Apologies to Cate Le Bon (no relation to Simon…) but I decided to stay outside the main hall near the booze and merchandise area chatting with friends. We could hear you though. I didn’t know anything about you before the album was announced, but you sounded nicely tormented at the show. I headed for my seat once Cate left the stage (yes, I know, sitting at a Manics gig is a fairly serious crime, but with driving to the show I had my coat, wallet, keys and other assorted crap on my person and I didn’t want to be standing in a feverish crowd for a few hours, melting. So I withdrew, retreated from my friends, and was assimilated into a crowd of older people to the right of James, and waited for the first song to hit.

This tour has seen the band walking out to new instrumental track Manorbier. The band have been dabbling with instrumentals for quite a few years now, but I haven’t heard one I would rate highly yet. Horse Under Starlight is probably my favourite, and it was recorded many years back. Still, it’s a nice idea to come out to your own music, but I’m still waiting for someone to use music from the Conan The Barbarian soundtrack. Still, the intro merged nicely with the first song, the eternal Motorcycle Emptiness. A fan favourite, even for fans who have never heard it (whatever that means) it’s always well received live, and makes for a great first song. Even better, it was followed up with one of my personal favourites (and my favourite from TIMTTMY) Ready For Drowning. The most perfectly circular song ever written, I’ve never understood why more fans don’t hold it in high regard. TIMTTMY contains Nicky’s best lyrics, and some of the most overtly emotional playing from James, and that cascading pre-chorus riff if like the walls of a decade of pain crumbling away. It’s another track well suited to the live arena.

After a strong one-two intro, the band powered into a duo of pop anthems with Your Love Alone Is Not Enough and new single Show Me The Wonder. Both received an encouraging reception from the crowd, and it was wonderful to see the band and audience relishing the back and forth lyrical turns. Anthem For A Lost Cause was up next, a song which critics had been unfairly trying to compare to A Design For Life before the latest album was released. This one did quiet the audience down quite a bit, not surprising as the album had only been out a week and only the most hardcore of fans would have had time to get to know it with any level of intimacy. The band once again picked things up with a pair of hits, with the string bombast of (It’s Not War) Just The End Of Love and the ever-popular You Stole The Sun From My Heart. I always moan about the latter when I see the band live, as they always seem to play it. Naturally it’s a crowd-pleaser, with a chorus begging to be screamed to a sigh, but there are a few singles I’d dearly love to see life before the band (or me) call it a day (Life Becoming A Landslide at the top of the list). However, I’m always first to leap about like a broken Ian Curtis when it’s played, moaning or not.

The band slowed things down once more with a pair of new tracks which feature guest vocal talents on the record. Cate Le Bon joined Nicky live on stage for a tender 4 Lonely Roads while James tried out some fantastic deeper vocals with Rewind The Film. I did notice a large number of people making their way out for a booze/fag/piss break at this point. By recent Manics standards this is a long song, and depending on my mood it either overstays its welcome, or just about manages to not drag. I do love the melodies, and I do love that twiddling guitar part, but it feels like there is a little too much repetition in there, or some seconds which could be cut. Having said that, it was good fun to see James, one of the most underrated vocalists there has ever been (and one who manages to remain unique in rock music) doing things a bit differently here.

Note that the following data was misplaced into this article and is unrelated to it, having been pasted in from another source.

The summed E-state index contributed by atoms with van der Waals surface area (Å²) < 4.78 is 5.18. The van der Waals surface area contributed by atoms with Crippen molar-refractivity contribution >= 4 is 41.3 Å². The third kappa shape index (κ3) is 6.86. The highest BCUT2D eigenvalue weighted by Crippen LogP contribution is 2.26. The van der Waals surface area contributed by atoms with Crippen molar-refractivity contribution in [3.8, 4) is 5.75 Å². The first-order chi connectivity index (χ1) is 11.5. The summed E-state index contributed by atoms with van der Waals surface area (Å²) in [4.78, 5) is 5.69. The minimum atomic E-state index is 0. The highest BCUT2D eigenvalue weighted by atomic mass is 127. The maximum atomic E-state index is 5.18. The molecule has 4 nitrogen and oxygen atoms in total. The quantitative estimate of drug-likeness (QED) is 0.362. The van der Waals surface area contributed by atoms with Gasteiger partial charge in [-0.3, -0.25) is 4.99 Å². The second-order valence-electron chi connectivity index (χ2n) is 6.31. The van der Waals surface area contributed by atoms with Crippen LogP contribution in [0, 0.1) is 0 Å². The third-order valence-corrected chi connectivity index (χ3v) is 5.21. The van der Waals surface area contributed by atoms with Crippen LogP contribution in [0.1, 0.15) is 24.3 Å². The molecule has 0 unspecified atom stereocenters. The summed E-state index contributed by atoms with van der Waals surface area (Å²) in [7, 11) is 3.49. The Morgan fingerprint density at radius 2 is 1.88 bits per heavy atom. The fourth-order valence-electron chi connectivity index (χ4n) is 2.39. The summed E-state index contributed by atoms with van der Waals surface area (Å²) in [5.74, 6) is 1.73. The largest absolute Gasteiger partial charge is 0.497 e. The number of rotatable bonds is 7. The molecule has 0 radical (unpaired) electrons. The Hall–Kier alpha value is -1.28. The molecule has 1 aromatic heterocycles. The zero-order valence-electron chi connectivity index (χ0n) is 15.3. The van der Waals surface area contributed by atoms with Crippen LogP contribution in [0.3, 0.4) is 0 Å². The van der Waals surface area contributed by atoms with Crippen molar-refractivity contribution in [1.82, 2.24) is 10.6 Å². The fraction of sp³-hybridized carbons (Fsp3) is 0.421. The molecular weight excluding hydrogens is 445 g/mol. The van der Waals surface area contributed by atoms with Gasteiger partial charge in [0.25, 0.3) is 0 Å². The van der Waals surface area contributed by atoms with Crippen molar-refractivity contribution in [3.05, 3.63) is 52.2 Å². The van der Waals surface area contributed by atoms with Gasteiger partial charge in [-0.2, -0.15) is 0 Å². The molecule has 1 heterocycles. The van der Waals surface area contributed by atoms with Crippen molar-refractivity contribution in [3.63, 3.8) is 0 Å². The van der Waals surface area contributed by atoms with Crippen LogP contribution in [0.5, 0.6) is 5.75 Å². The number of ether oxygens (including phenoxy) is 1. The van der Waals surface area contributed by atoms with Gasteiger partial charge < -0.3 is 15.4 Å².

You Love Us was up next, and built the crowd into a frenzy as always – even the statuesque, close to throwing herself off the balcony, goth beside me cracked a smile in the opening chords. I think. If You Tolerate This… followed and ensured the crowd had a chance to stretch their vocal cords a little. This led to the obligatory James solo set, starting with my favourite song from the new album This Sullen Welsh Heart a song which belongs in a Shane Meadows film, or at least the Welsh equivalent. If there’s one song that has been haunting my wife over the recent weeks it’s ‘I don’t want my children to grow up like me’, as I sing it whilst making lunch, wandering from room to room, moaning about how much Great British Bake-Off she has on the free-view, blocking me from recording Film 4. It would have only been a stronger moment had more of the crowd known the song, not the case for Can’t Take My Eyes Off You which James played next as a bonus for messing up a lyric. Rounding up this set was The Everlasting, a much derided song by certain sections of fans but one which I’ve always adored thanks to the swarming strings and a tugging, stretching guitar solo. The whole thing is so desperately sad and true.
Another personal favourite was up next, arguably their best album opener Elvis Impersonator. The sudden change from acoustic to LOUD is a classic moment in the band’s history, and played here it signalled the end of the acoustic set and the move into the final series of hits. Revol was the only entry from The Holy Bible played all night which likely will have annoyed some, but most of those songs would not have fit well with the mood of the night, or the tour. Tsunami continued the crowd-pleasing anthems and Kevin Carter threatened to cause irreparable damage to the balcony area due to copious pogoing. 30 Year War got a fairly strong response, a call to action which hopefully some of the crowd took out of the venue and home, hopefully a few were still asking themselves ‘what is to be done’ the next day.
Finally, the band gave their triumphant send-off with a guitar-hero intro to Motown Junk, and a typically stonking Design For Life which had the drunks in full, awful voice outside the venue as they slouched towards their next target. Apparently some in the crowd were shouting for an encore. Youngsters, eh?